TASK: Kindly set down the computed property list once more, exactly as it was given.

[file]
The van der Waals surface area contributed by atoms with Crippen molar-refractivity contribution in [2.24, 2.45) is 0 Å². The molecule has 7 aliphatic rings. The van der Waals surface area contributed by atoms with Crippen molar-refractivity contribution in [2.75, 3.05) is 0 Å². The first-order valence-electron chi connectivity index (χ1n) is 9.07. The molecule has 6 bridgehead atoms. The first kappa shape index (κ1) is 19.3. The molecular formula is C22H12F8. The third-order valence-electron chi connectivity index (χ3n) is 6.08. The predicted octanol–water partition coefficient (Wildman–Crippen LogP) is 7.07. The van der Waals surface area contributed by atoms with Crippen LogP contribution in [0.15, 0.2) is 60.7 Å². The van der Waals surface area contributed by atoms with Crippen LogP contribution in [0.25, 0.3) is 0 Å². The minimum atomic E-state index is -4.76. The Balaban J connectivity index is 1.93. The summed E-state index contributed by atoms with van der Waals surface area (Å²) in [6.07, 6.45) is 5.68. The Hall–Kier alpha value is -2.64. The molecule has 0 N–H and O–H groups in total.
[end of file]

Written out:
The van der Waals surface area contributed by atoms with Crippen molar-refractivity contribution in [2.24, 2.45) is 0 Å². The molecule has 7 aliphatic rings. The van der Waals surface area contributed by atoms with Crippen molar-refractivity contribution in [2.75, 3.05) is 0 Å². The first-order valence-electron chi connectivity index (χ1n) is 9.07. The molecule has 6 bridgehead atoms. The first kappa shape index (κ1) is 19.3. The molecular formula is C22H12F8. The third-order valence-electron chi connectivity index (χ3n) is 6.08. The predicted octanol–water partition coefficient (Wildman–Crippen LogP) is 7.07. The van der Waals surface area contributed by atoms with Crippen LogP contribution in [0.15, 0.2) is 60.7 Å². The van der Waals surface area contributed by atoms with Crippen LogP contribution in [0.25, 0.3) is 0 Å². The minimum atomic E-state index is -4.76. The Balaban J connectivity index is 1.93. The summed E-state index contributed by atoms with van der Waals surface area (Å²) in [6.07, 6.45) is 5.68. The Hall–Kier alpha value is -2.64. The molecule has 0 N–H and O–H groups in total.